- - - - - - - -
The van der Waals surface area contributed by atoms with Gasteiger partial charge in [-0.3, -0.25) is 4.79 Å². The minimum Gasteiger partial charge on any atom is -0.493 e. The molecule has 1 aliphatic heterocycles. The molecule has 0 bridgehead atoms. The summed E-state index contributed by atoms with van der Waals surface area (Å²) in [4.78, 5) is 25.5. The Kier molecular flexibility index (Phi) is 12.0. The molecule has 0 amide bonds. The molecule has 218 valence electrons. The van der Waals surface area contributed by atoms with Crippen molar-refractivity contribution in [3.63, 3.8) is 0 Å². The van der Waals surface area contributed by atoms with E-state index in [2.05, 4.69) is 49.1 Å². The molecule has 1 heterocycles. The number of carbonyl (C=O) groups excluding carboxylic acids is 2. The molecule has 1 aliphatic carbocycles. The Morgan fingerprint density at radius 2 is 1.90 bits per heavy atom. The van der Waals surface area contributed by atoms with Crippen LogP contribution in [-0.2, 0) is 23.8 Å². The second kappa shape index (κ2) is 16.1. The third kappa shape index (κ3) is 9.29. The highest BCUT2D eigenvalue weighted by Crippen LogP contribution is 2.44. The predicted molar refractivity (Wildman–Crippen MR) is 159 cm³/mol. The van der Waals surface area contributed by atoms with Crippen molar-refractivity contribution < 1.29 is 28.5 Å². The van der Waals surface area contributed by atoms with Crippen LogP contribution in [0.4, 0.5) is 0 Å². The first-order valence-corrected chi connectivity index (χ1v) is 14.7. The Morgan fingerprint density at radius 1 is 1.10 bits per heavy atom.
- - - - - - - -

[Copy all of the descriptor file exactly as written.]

The van der Waals surface area contributed by atoms with Gasteiger partial charge in [-0.3, -0.25) is 4.79 Å². The minimum Gasteiger partial charge on any atom is -0.493 e. The molecule has 1 aliphatic heterocycles. The molecule has 0 bridgehead atoms. The summed E-state index contributed by atoms with van der Waals surface area (Å²) in [4.78, 5) is 25.5. The Kier molecular flexibility index (Phi) is 12.0. The molecule has 0 amide bonds. The molecule has 218 valence electrons. The van der Waals surface area contributed by atoms with Crippen molar-refractivity contribution in [3.63, 3.8) is 0 Å². The van der Waals surface area contributed by atoms with E-state index in [2.05, 4.69) is 49.1 Å². The molecule has 1 heterocycles. The number of carbonyl (C=O) groups excluding carboxylic acids is 2. The molecule has 1 aliphatic carbocycles. The Morgan fingerprint density at radius 2 is 1.90 bits per heavy atom. The van der Waals surface area contributed by atoms with Crippen LogP contribution in [-0.2, 0) is 23.8 Å². The second kappa shape index (κ2) is 16.1. The third kappa shape index (κ3) is 9.29. The highest BCUT2D eigenvalue weighted by Crippen LogP contribution is 2.44. The predicted molar refractivity (Wildman–Crippen MR) is 159 cm³/mol. The van der Waals surface area contributed by atoms with Crippen molar-refractivity contribution < 1.29 is 28.5 Å². The van der Waals surface area contributed by atoms with Crippen LogP contribution in [0.4, 0.5) is 0 Å². The first-order valence-corrected chi connectivity index (χ1v) is 14.7. The Morgan fingerprint density at radius 1 is 1.10 bits per heavy atom.